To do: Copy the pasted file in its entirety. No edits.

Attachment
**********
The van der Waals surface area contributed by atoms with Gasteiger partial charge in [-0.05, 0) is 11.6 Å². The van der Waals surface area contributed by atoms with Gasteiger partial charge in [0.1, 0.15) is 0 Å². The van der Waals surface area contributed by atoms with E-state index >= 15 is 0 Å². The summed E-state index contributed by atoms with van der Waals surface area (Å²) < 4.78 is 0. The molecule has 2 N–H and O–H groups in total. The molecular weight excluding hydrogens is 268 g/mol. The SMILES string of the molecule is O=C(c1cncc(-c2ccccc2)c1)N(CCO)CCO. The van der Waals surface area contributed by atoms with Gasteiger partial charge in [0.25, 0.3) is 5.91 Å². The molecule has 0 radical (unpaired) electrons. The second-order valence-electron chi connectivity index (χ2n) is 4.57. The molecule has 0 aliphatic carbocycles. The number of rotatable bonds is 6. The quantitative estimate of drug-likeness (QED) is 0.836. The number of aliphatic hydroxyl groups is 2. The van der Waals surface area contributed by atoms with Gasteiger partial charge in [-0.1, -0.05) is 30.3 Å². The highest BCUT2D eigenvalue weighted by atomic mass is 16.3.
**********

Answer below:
The van der Waals surface area contributed by atoms with Gasteiger partial charge in [-0.05, 0) is 11.6 Å². The van der Waals surface area contributed by atoms with Gasteiger partial charge in [0.1, 0.15) is 0 Å². The van der Waals surface area contributed by atoms with E-state index >= 15 is 0 Å². The summed E-state index contributed by atoms with van der Waals surface area (Å²) < 4.78 is 0. The molecule has 2 N–H and O–H groups in total. The molecular weight excluding hydrogens is 268 g/mol. The SMILES string of the molecule is O=C(c1cncc(-c2ccccc2)c1)N(CCO)CCO. The van der Waals surface area contributed by atoms with Gasteiger partial charge in [0.25, 0.3) is 5.91 Å². The molecule has 0 radical (unpaired) electrons. The second-order valence-electron chi connectivity index (χ2n) is 4.57. The molecule has 0 aliphatic carbocycles. The number of rotatable bonds is 6. The quantitative estimate of drug-likeness (QED) is 0.836. The number of aliphatic hydroxyl groups is 2. The van der Waals surface area contributed by atoms with Gasteiger partial charge in [-0.1, -0.05) is 30.3 Å². The highest BCUT2D eigenvalue weighted by atomic mass is 16.3.